Hedge funds have not performed very well in the last few years compared to the US equity market. There are many explanations (or excuses) for the lackluster returns, but one reason is that most hedge funds are actually hedged! Few hedge funds have 100% long exposure to the stock market because their investors want a different/uncorrelated return stream. If investors wanted 100% beta to the S&P 500, they could simply buy a low-cost ETF. Hedge funds investors are waiting for the day when a dynamic, hedged portfolio outperforms the broad public stock market. Given the volatility of late, such a day may come sooner rather than later. Diversify your allocation to hedge funds by not putting more than a 3% weight to any one manager or fund and spread your money across several strategies: long-short equity, fixed income relative value, distressed credit, event-driven, etc. Expected gross return: 4.25%.

Real Estate

The allocation to real estate should not include your recently acquired beach mansion or chateaux in France. The primary purpose for an allocation to real estate is for the tax-efficient income and potentially attractive long-term total return. It also happens to give you an inflation hedge, which is important since inflation can be a primary driver of wealth erosion (look to Venezuela to see the devastating effects of hyperinflation). Investments should include both commercial (office buildings, hotels, warehouses, etc.) and residential properties (multi-family complexes like apartment buildings). These investments should also be diversified across geographies. Some of the best opportunities (and potential returns) are overseas. This is the hardest allocation to do-it-yourself. Hire a firm with expertise in the area and be prepared to spend time for due diligence at your chateaux. Expected gross return: 6%.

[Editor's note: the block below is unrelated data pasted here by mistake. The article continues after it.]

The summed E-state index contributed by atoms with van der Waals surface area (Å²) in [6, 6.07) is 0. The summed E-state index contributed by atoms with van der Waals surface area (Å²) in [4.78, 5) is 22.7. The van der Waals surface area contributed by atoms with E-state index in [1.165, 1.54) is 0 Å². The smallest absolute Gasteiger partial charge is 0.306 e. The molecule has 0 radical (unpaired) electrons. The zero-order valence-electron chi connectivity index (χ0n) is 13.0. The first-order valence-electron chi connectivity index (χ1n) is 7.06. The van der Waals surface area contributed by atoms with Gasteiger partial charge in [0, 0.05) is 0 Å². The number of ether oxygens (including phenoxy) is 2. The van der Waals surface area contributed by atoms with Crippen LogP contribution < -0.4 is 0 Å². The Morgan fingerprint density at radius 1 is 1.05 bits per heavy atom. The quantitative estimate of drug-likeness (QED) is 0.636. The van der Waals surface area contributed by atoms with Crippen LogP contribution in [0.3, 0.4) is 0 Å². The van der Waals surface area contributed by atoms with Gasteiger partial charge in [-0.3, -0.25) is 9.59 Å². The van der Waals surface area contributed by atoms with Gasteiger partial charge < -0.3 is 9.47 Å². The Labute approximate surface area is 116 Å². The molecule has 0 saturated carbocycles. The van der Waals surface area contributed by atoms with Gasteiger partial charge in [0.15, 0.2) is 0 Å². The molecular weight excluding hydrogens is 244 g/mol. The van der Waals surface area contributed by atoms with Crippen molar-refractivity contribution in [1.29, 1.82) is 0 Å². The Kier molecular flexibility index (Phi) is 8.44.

Public Equities

Unlike hedge funds, private equity funds or real estate, you can probably invest in public equities so long as you stick to going long on the market and don’t attempt to pick the next Google or Amazon. Boring, low-cost index funds or ETFs can give you exposure to the entire market. It should include an allocation to international and U.S. stocks in addition to emerging markets. The goal should be to try to get the market return rather than trying to beat the market. Leave the stock picking to the high-priced managers in your hedge fund portfolio. Expected gross return: 6%.

Fixed Income

Yes, yields are low, but you will need a steady source of income for your new lifestyle. Your house staff and army of accountants and lawyers will need to get paid; you don’t want to be in a situation where you are forced to liquidate one of your office towers to meet payroll. Also, fixed income has tended to zig when your other risk assets zag. That won’t always be the case, but an uncorrelated return stream is the primary goal of investment diversification and explains why many of the largest long-term investors maintain at least some allocation to the bond market. You should spread the money around the different fixed income sectors: corporate bonds, municipal bonds, US Treasuries, agency mortgage bonds as well as some bonds from higher-yielding emerging market countries. Expected gross return: 3.5%.

As mentioned above, the anticipated blended annual gross return for this asset allocation is in the neighborhood of 5-6%. The goal, remember, is to stay rich and not make investments where you run the risk of losing everything. A 5% return on $687 million is $37 million per year — sufficient for anyone to live a rock-star lifestyle. Jackpot fever is consuming the nation, but as the saying goes, “you have to be in it to win it”. Despite the odds, the fantasy of winning may just be worth the $2 ticket price.